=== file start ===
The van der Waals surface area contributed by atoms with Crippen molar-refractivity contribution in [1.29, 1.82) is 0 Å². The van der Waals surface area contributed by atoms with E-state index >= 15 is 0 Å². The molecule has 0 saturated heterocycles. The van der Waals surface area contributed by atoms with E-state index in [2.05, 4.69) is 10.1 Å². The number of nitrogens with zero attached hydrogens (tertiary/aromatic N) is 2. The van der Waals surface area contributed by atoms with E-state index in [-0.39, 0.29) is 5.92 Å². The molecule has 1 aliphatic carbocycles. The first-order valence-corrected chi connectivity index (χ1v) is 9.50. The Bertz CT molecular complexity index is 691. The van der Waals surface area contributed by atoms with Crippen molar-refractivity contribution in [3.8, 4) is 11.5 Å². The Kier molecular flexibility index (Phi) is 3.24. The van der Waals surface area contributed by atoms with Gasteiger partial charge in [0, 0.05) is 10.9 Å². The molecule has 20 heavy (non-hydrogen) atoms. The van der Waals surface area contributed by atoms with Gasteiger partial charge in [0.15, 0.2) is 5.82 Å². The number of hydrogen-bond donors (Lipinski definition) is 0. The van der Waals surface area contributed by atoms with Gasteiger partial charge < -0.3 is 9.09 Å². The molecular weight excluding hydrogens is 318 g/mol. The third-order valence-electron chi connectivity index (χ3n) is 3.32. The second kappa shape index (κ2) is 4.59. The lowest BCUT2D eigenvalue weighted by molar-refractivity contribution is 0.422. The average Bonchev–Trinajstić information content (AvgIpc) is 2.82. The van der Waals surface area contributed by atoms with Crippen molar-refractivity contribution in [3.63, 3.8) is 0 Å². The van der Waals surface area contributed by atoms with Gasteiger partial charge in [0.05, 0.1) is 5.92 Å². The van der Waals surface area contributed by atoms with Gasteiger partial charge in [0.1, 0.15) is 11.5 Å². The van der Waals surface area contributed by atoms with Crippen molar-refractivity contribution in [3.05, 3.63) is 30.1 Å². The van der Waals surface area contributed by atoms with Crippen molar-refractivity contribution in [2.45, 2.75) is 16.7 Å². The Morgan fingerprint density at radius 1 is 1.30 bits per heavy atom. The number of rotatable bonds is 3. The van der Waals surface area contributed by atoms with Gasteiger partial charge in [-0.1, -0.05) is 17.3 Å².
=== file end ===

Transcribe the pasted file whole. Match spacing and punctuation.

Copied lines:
The van der Waals surface area contributed by atoms with Crippen molar-refractivity contribution in [1.29, 1.82) is 0 Å². The van der Waals surface area contributed by atoms with E-state index >= 15 is 0 Å². The molecule has 0 saturated heterocycles. The van der Waals surface area contributed by atoms with E-state index in [2.05, 4.69) is 10.1 Å². The number of nitrogens with zero attached hydrogens (tertiary/aromatic N) is 2. The van der Waals surface area contributed by atoms with E-state index in [-0.39, 0.29) is 5.92 Å². The molecule has 1 aliphatic carbocycles. The first-order valence-corrected chi connectivity index (χ1v) is 9.50. The Bertz CT molecular complexity index is 691. The van der Waals surface area contributed by atoms with Crippen molar-refractivity contribution in [3.8, 4) is 11.5 Å². The Kier molecular flexibility index (Phi) is 3.24. The van der Waals surface area contributed by atoms with Gasteiger partial charge in [0, 0.05) is 10.9 Å². The molecule has 20 heavy (non-hydrogen) atoms. The van der Waals surface area contributed by atoms with Gasteiger partial charge in [0.15, 0.2) is 5.82 Å². The number of hydrogen-bond donors (Lipinski definition) is 0. The van der Waals surface area contributed by atoms with Gasteiger partial charge < -0.3 is 9.09 Å². The molecular weight excluding hydrogens is 318 g/mol. The third-order valence-electron chi connectivity index (χ3n) is 3.32. The second kappa shape index (κ2) is 4.59. The lowest BCUT2D eigenvalue weighted by molar-refractivity contribution is 0.422. The average Bonchev–Trinajstić information content (AvgIpc) is 2.82. The van der Waals surface area contributed by atoms with Crippen molar-refractivity contribution in [3.63, 3.8) is 0 Å². The van der Waals surface area contributed by atoms with Gasteiger partial charge in [0.05, 0.1) is 5.92 Å². The van der Waals surface area contributed by atoms with Gasteiger partial charge in [0.1, 0.15) is 11.5 Å². The van der Waals surface area contributed by atoms with Crippen molar-refractivity contribution in [3.05, 3.63) is 30.1 Å². The van der Waals surface area contributed by atoms with Crippen molar-refractivity contribution in [2.45, 2.75) is 16.7 Å². The Morgan fingerprint density at radius 1 is 1.30 bits per heavy atom. The number of rotatable bonds is 3. The van der Waals surface area contributed by atoms with Gasteiger partial charge in [-0.1, -0.05) is 17.3 Å².